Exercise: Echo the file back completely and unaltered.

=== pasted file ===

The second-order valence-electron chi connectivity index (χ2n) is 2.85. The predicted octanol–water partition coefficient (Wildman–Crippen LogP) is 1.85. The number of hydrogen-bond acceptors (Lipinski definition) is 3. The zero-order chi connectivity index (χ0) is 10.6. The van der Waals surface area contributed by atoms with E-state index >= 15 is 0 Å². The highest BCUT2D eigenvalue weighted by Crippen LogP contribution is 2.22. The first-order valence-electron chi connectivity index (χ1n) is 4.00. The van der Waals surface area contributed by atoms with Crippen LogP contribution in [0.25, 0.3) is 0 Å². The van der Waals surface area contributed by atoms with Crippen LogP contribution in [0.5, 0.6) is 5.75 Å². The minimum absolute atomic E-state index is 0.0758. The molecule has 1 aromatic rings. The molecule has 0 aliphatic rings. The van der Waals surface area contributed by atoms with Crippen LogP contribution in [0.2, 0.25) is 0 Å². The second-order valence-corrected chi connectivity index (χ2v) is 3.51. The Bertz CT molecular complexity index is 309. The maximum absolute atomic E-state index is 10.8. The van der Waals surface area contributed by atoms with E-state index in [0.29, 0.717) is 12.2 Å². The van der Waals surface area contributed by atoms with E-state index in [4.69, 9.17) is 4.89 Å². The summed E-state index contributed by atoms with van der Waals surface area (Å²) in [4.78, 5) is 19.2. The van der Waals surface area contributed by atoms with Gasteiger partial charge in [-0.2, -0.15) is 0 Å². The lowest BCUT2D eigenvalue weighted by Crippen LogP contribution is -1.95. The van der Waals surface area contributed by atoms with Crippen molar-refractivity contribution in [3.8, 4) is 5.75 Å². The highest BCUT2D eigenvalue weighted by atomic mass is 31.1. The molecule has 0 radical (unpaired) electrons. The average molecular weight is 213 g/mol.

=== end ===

The second-order valence-electron chi connectivity index (χ2n) is 2.85. The predicted octanol–water partition coefficient (Wildman–Crippen LogP) is 1.85. The number of hydrogen-bond acceptors (Lipinski definition) is 3. The zero-order chi connectivity index (χ0) is 10.6. The van der Waals surface area contributed by atoms with E-state index >= 15 is 0 Å². The highest BCUT2D eigenvalue weighted by Crippen LogP contribution is 2.22. The first-order valence-electron chi connectivity index (χ1n) is 4.00. The van der Waals surface area contributed by atoms with Crippen LogP contribution in [0.25, 0.3) is 0 Å². The van der Waals surface area contributed by atoms with Crippen LogP contribution in [0.5, 0.6) is 5.75 Å². The minimum absolute atomic E-state index is 0.0758. The molecule has 1 aromatic rings. The molecule has 0 aliphatic rings. The van der Waals surface area contributed by atoms with Crippen LogP contribution in [0.2, 0.25) is 0 Å². The second-order valence-corrected chi connectivity index (χ2v) is 3.51. The Bertz CT molecular complexity index is 309. The maximum absolute atomic E-state index is 10.8. The van der Waals surface area contributed by atoms with E-state index in [0.29, 0.717) is 12.2 Å². The van der Waals surface area contributed by atoms with E-state index in [4.69, 9.17) is 4.89 Å². The summed E-state index contributed by atoms with van der Waals surface area (Å²) in [4.78, 5) is 19.2. The van der Waals surface area contributed by atoms with Gasteiger partial charge in [-0.2, -0.15) is 0 Å². The lowest BCUT2D eigenvalue weighted by Crippen LogP contribution is -1.95. The van der Waals surface area contributed by atoms with Crippen molar-refractivity contribution in [3.8, 4) is 5.75 Å². The highest BCUT2D eigenvalue weighted by atomic mass is 31.1. The molecule has 0 radical (unpaired) electrons. The average molecular weight is 213 g/mol.